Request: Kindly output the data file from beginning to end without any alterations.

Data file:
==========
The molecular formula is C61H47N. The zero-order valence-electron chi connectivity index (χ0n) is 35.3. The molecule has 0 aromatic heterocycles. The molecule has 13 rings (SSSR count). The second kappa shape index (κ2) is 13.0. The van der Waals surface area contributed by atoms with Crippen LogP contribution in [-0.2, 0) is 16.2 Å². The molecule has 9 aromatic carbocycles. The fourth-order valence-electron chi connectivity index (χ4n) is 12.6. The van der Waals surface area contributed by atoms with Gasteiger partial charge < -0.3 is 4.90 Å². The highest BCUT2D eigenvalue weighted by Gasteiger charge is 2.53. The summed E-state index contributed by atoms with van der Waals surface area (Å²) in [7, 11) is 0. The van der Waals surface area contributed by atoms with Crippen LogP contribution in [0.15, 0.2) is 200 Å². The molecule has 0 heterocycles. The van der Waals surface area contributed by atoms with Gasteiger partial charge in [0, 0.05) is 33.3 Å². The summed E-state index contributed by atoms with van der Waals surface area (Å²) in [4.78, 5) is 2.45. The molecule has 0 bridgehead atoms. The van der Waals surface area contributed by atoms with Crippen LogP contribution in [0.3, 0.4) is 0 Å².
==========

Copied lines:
The molecular formula is C61H47N. The zero-order valence-electron chi connectivity index (χ0n) is 35.3. The molecule has 0 aromatic heterocycles. The molecule has 13 rings (SSSR count). The second kappa shape index (κ2) is 13.0. The van der Waals surface area contributed by atoms with Crippen LogP contribution in [-0.2, 0) is 16.2 Å². The molecule has 9 aromatic carbocycles. The fourth-order valence-electron chi connectivity index (χ4n) is 12.6. The van der Waals surface area contributed by atoms with Gasteiger partial charge < -0.3 is 4.90 Å². The highest BCUT2D eigenvalue weighted by Gasteiger charge is 2.53. The summed E-state index contributed by atoms with van der Waals surface area (Å²) in [7, 11) is 0. The van der Waals surface area contributed by atoms with Crippen LogP contribution in [0.15, 0.2) is 200 Å². The molecule has 0 heterocycles. The van der Waals surface area contributed by atoms with Gasteiger partial charge in [0, 0.05) is 33.3 Å². The summed E-state index contributed by atoms with van der Waals surface area (Å²) in [4.78, 5) is 2.45. The molecule has 0 bridgehead atoms. The van der Waals surface area contributed by atoms with Crippen LogP contribution in [0.3, 0.4) is 0 Å².